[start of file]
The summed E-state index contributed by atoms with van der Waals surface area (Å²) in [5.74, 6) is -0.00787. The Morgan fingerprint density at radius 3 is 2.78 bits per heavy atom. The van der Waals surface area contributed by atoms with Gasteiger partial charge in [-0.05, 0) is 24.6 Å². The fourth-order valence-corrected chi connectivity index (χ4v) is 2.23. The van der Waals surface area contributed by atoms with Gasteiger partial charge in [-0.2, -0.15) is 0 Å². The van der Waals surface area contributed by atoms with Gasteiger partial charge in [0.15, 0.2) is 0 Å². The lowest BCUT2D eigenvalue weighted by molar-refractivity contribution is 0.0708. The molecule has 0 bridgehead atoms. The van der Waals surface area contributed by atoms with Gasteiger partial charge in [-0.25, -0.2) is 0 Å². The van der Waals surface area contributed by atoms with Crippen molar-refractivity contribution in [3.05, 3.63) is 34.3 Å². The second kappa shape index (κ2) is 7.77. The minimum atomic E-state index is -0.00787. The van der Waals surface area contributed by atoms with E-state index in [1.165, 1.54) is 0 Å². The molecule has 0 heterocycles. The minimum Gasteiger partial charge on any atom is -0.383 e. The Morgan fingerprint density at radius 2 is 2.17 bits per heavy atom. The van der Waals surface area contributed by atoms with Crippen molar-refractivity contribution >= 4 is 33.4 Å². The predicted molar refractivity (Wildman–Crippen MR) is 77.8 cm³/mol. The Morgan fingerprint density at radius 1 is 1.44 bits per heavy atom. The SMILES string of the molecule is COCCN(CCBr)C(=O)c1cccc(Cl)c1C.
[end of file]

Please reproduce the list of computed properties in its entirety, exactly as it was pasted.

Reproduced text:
The summed E-state index contributed by atoms with van der Waals surface area (Å²) in [5.74, 6) is -0.00787. The Morgan fingerprint density at radius 3 is 2.78 bits per heavy atom. The van der Waals surface area contributed by atoms with Gasteiger partial charge in [-0.05, 0) is 24.6 Å². The fourth-order valence-corrected chi connectivity index (χ4v) is 2.23. The van der Waals surface area contributed by atoms with Gasteiger partial charge in [-0.2, -0.15) is 0 Å². The van der Waals surface area contributed by atoms with Gasteiger partial charge in [0.15, 0.2) is 0 Å². The lowest BCUT2D eigenvalue weighted by molar-refractivity contribution is 0.0708. The molecule has 0 bridgehead atoms. The van der Waals surface area contributed by atoms with Gasteiger partial charge in [-0.25, -0.2) is 0 Å². The van der Waals surface area contributed by atoms with Crippen molar-refractivity contribution in [3.05, 3.63) is 34.3 Å². The second kappa shape index (κ2) is 7.77. The minimum atomic E-state index is -0.00787. The van der Waals surface area contributed by atoms with E-state index in [1.165, 1.54) is 0 Å². The molecule has 0 heterocycles. The minimum Gasteiger partial charge on any atom is -0.383 e. The Morgan fingerprint density at radius 2 is 2.17 bits per heavy atom. The van der Waals surface area contributed by atoms with Crippen molar-refractivity contribution >= 4 is 33.4 Å². The predicted molar refractivity (Wildman–Crippen MR) is 77.8 cm³/mol. The Morgan fingerprint density at radius 1 is 1.44 bits per heavy atom. The SMILES string of the molecule is COCCN(CCBr)C(=O)c1cccc(Cl)c1C.